“SPARTACUS” battery research project has mastered the first milestones
The SPARTACUS research project as part of the EU research initiative BATTERY 2030+ has now been running for around a year. The project has successfully mastered the first milestones and project goals. On the way to sensor-based optimization of charging times, range and service life for lithium-ion batteries, the SPARTACUS project team has worked on a number of partial aspects over the past 12 months. Now the individual components can be combined into a complete system.
SPARTACUS – the abbreviation stands for “Spatially resolved acoustic, mechanical and ultrasonic sensing for smart batteries”. The research project aims to develop a multifunctional sensor array technology for batteries that transmits the relevant data to the battery management systems for optimal charging and discharging depending on the battery condition. The project focuses on mechanical and acoustic sensors, supplemented by electrochemical impedance measurements and temperature sensors. The SPARTACUS sensor technology is intended to detect faults and negative influences on battery life and performance at an early stage.
The SPARTACUS project team started its work one year ago. The goal is to ensure that previously unused reserves in battery management are exploited in the future by means of comprehensive battery monitoring. This should make it possible to reduce charging times by up to 20 % without compromising reliability and service life. “The SPARTACUS project has broken new ground in many respects,” explains coordinator Gerhard Domann of Fraunhofer Institute for Silicate Research ISC. For example, he says, not only have new sensor concepts been prepared by combining acoustic-mechanical and thermal sensors with advanced analysis methods, but the modeling of the processes in the battery cell has also been advanced in such a way that new prediction models for battery condition and optimal charge control are possible. “After the first year of the project, all working groups have successfully advanced their individual project work, and all specifications have been defined. Now it is a matter of putting the puzzle pieces together and linking them into a successful monitoring technology for batteries,” Domann continues.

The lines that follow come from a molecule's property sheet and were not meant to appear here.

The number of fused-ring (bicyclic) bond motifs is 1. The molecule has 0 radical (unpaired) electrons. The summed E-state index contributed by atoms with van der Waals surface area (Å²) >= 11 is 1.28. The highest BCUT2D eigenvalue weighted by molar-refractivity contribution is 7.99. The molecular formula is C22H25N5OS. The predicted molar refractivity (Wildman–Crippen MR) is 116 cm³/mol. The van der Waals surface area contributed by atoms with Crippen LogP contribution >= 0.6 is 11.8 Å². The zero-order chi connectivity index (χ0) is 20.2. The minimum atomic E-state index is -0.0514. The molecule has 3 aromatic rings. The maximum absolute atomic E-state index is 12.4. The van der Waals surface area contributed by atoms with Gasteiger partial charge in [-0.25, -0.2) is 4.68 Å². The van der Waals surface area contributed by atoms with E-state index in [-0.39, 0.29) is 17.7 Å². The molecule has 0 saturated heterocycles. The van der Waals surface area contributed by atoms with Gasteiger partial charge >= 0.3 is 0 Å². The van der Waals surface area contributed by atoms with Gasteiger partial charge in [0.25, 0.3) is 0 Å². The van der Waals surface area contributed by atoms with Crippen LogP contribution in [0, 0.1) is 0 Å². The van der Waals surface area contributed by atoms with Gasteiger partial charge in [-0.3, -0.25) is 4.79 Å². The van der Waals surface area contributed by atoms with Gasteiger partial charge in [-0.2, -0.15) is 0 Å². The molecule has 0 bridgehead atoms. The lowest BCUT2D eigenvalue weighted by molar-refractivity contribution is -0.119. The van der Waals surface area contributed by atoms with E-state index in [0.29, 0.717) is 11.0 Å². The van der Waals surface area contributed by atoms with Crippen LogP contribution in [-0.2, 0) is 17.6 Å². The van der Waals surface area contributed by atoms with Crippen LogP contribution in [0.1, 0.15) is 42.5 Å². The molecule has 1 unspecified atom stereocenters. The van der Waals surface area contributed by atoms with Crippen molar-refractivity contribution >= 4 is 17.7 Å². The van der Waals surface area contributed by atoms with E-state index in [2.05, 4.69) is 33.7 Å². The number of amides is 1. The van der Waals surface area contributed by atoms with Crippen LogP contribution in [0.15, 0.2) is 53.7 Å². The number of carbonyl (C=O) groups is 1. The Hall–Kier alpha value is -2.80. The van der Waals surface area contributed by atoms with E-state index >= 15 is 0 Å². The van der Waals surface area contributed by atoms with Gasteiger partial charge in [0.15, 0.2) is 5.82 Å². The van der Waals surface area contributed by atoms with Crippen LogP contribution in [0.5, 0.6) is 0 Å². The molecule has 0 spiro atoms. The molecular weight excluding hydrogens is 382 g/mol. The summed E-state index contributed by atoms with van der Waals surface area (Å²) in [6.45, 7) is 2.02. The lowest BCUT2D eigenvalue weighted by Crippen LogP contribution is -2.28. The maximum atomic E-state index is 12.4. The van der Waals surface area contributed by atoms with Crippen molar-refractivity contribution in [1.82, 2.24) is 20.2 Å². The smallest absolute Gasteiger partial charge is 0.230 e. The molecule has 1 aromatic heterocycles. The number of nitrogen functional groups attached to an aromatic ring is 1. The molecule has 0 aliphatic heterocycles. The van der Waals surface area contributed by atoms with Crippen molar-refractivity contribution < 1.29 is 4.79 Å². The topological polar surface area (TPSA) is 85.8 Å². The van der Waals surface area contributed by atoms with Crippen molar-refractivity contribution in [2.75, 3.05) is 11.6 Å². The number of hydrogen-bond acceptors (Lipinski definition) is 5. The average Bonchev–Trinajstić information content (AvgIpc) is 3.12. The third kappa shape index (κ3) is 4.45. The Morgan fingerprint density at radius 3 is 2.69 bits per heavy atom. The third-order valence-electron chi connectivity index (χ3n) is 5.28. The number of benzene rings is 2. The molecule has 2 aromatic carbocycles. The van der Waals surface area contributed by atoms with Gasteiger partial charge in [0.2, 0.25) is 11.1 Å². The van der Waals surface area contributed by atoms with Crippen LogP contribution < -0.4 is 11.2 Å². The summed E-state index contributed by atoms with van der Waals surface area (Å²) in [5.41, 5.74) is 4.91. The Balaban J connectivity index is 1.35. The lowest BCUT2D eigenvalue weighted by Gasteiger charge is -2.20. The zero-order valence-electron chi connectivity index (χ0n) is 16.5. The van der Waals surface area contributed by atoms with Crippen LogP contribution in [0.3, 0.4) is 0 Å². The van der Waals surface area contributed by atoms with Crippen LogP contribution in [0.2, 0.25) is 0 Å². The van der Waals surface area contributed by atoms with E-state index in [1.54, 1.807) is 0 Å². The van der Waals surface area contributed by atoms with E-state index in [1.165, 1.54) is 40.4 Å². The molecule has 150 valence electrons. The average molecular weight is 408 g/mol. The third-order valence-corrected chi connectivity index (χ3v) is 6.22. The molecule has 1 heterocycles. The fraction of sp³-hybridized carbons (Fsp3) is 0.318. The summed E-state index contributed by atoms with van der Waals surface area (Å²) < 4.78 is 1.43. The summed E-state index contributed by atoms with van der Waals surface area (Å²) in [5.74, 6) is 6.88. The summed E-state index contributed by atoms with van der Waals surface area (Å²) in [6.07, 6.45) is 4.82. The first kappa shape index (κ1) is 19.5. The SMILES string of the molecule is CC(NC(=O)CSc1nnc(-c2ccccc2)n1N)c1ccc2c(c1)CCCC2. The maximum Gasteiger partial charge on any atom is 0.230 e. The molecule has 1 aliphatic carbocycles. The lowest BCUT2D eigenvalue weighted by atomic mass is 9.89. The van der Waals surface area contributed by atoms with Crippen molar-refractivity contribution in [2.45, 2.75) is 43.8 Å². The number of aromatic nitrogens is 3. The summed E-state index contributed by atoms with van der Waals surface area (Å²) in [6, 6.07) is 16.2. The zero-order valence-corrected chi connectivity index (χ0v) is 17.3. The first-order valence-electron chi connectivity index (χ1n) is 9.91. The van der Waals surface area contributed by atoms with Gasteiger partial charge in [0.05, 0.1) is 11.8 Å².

This marks the beginning of the second project phase, in which the new battery sensor technology will deliver real data in precisely defined test series, which will be correlated with the model data. On this basis, the refined prediction models will be developed, with which future battery management systems can better exploit the performance range of the batteries. At the Green Batteries Conference 2021, which took place in October, the first project results were already presented to a larger audience from science and industry and received with great interest.